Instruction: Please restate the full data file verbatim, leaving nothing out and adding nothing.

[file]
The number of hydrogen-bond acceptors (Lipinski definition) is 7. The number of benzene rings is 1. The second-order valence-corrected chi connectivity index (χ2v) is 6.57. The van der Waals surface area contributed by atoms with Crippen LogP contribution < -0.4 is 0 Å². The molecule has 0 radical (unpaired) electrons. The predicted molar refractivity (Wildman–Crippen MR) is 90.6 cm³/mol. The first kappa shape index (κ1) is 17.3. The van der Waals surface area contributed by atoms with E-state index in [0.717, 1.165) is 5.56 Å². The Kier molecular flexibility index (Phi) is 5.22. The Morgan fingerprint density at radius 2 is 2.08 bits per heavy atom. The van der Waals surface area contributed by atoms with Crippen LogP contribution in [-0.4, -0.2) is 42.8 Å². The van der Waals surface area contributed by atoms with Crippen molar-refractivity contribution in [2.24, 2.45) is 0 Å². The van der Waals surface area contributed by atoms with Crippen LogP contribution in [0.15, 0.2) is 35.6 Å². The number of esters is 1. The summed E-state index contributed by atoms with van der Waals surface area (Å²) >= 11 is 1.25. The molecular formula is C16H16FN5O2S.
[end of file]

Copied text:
The number of hydrogen-bond acceptors (Lipinski definition) is 7. The number of benzene rings is 1. The second-order valence-corrected chi connectivity index (χ2v) is 6.57. The van der Waals surface area contributed by atoms with Crippen LogP contribution < -0.4 is 0 Å². The molecule has 0 radical (unpaired) electrons. The predicted molar refractivity (Wildman–Crippen MR) is 90.6 cm³/mol. The first kappa shape index (κ1) is 17.3. The van der Waals surface area contributed by atoms with E-state index in [0.717, 1.165) is 5.56 Å². The Kier molecular flexibility index (Phi) is 5.22. The Morgan fingerprint density at radius 2 is 2.08 bits per heavy atom. The van der Waals surface area contributed by atoms with Crippen LogP contribution in [-0.4, -0.2) is 42.8 Å². The van der Waals surface area contributed by atoms with Crippen molar-refractivity contribution in [2.24, 2.45) is 0 Å². The van der Waals surface area contributed by atoms with Crippen LogP contribution in [0.15, 0.2) is 35.6 Å². The number of esters is 1. The summed E-state index contributed by atoms with van der Waals surface area (Å²) >= 11 is 1.25. The molecular formula is C16H16FN5O2S.